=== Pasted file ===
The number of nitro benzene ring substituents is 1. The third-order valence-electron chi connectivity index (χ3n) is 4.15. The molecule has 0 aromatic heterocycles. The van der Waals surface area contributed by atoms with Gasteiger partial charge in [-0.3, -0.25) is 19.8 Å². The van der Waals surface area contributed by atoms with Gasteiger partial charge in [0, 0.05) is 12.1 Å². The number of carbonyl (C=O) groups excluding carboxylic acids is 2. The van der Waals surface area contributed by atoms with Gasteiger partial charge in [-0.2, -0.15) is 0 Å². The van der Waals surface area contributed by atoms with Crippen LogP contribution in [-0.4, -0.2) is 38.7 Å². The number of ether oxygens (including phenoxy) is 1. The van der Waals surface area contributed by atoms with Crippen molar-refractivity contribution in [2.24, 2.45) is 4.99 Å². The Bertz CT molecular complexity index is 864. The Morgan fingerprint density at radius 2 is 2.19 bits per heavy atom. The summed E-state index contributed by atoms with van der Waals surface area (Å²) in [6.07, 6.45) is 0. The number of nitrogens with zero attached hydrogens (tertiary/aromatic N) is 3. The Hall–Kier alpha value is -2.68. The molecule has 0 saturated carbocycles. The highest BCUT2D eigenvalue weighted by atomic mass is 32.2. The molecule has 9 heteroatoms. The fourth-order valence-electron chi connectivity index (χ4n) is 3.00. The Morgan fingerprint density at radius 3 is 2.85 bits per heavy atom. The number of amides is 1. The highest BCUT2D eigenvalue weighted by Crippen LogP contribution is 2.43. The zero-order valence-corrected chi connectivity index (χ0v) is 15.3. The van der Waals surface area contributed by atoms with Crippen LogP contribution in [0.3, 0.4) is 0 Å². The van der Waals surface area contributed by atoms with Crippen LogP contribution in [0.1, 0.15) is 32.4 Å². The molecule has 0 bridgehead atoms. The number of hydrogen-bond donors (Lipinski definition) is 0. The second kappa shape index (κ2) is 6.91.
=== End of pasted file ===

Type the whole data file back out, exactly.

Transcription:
The number of nitro benzene ring substituents is 1. The third-order valence-electron chi connectivity index (χ3n) is 4.15. The molecule has 0 aromatic heterocycles. The van der Waals surface area contributed by atoms with Gasteiger partial charge in [-0.3, -0.25) is 19.8 Å². The van der Waals surface area contributed by atoms with Gasteiger partial charge in [0, 0.05) is 12.1 Å². The number of carbonyl (C=O) groups excluding carboxylic acids is 2. The van der Waals surface area contributed by atoms with Gasteiger partial charge in [-0.2, -0.15) is 0 Å². The van der Waals surface area contributed by atoms with Crippen LogP contribution in [-0.4, -0.2) is 38.7 Å². The number of ether oxygens (including phenoxy) is 1. The van der Waals surface area contributed by atoms with Crippen molar-refractivity contribution in [2.24, 2.45) is 4.99 Å². The Bertz CT molecular complexity index is 864. The Morgan fingerprint density at radius 2 is 2.19 bits per heavy atom. The summed E-state index contributed by atoms with van der Waals surface area (Å²) in [6.07, 6.45) is 0. The number of nitrogens with zero attached hydrogens (tertiary/aromatic N) is 3. The Hall–Kier alpha value is -2.68. The molecule has 0 saturated carbocycles. The highest BCUT2D eigenvalue weighted by atomic mass is 32.2. The molecule has 9 heteroatoms. The fourth-order valence-electron chi connectivity index (χ4n) is 3.00. The Morgan fingerprint density at radius 3 is 2.85 bits per heavy atom. The number of amides is 1. The highest BCUT2D eigenvalue weighted by Crippen LogP contribution is 2.43. The zero-order valence-corrected chi connectivity index (χ0v) is 15.3. The van der Waals surface area contributed by atoms with Crippen LogP contribution in [0.3, 0.4) is 0 Å². The van der Waals surface area contributed by atoms with Crippen LogP contribution in [0.1, 0.15) is 32.4 Å². The molecule has 0 bridgehead atoms. The number of hydrogen-bond donors (Lipinski definition) is 0. The second kappa shape index (κ2) is 6.91.